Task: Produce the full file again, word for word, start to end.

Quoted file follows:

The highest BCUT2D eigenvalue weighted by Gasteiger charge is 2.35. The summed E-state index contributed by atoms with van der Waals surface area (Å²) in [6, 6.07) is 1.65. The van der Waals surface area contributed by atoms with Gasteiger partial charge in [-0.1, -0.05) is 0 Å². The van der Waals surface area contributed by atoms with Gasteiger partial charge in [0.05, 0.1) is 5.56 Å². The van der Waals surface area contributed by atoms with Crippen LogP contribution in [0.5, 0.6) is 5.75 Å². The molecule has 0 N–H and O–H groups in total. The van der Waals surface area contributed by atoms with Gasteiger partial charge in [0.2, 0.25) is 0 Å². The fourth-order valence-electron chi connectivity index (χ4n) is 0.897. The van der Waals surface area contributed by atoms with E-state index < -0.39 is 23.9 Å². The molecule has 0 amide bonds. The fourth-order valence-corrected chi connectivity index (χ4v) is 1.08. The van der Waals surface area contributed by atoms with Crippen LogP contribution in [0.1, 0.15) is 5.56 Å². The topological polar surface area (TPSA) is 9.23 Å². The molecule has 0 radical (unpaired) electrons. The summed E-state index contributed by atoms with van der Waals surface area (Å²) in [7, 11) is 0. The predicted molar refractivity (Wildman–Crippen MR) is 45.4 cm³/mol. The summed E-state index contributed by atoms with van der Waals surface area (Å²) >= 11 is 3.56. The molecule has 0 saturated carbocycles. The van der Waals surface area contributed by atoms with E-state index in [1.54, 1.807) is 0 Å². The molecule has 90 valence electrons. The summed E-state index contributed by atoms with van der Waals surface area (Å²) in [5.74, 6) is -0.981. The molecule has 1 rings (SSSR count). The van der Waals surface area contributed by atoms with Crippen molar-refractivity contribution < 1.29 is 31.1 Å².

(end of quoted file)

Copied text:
The highest BCUT2D eigenvalue weighted by Gasteiger charge is 2.35. The summed E-state index contributed by atoms with van der Waals surface area (Å²) in [6, 6.07) is 1.65. The van der Waals surface area contributed by atoms with Gasteiger partial charge in [-0.1, -0.05) is 0 Å². The van der Waals surface area contributed by atoms with Gasteiger partial charge in [0.05, 0.1) is 5.56 Å². The van der Waals surface area contributed by atoms with Crippen LogP contribution in [0.5, 0.6) is 5.75 Å². The molecule has 0 N–H and O–H groups in total. The van der Waals surface area contributed by atoms with Gasteiger partial charge in [0.2, 0.25) is 0 Å². The fourth-order valence-electron chi connectivity index (χ4n) is 0.897. The van der Waals surface area contributed by atoms with E-state index < -0.39 is 23.9 Å². The molecule has 0 amide bonds. The fourth-order valence-corrected chi connectivity index (χ4v) is 1.08. The van der Waals surface area contributed by atoms with Crippen LogP contribution in [0.1, 0.15) is 5.56 Å². The topological polar surface area (TPSA) is 9.23 Å². The molecule has 0 radical (unpaired) electrons. The summed E-state index contributed by atoms with van der Waals surface area (Å²) in [7, 11) is 0. The predicted molar refractivity (Wildman–Crippen MR) is 45.4 cm³/mol. The summed E-state index contributed by atoms with van der Waals surface area (Å²) >= 11 is 3.56. The molecule has 0 saturated carbocycles. The van der Waals surface area contributed by atoms with E-state index in [1.54, 1.807) is 0 Å². The molecule has 90 valence electrons. The summed E-state index contributed by atoms with van der Waals surface area (Å²) in [5.74, 6) is -0.981. The molecule has 1 rings (SSSR count). The van der Waals surface area contributed by atoms with Crippen molar-refractivity contribution < 1.29 is 31.1 Å².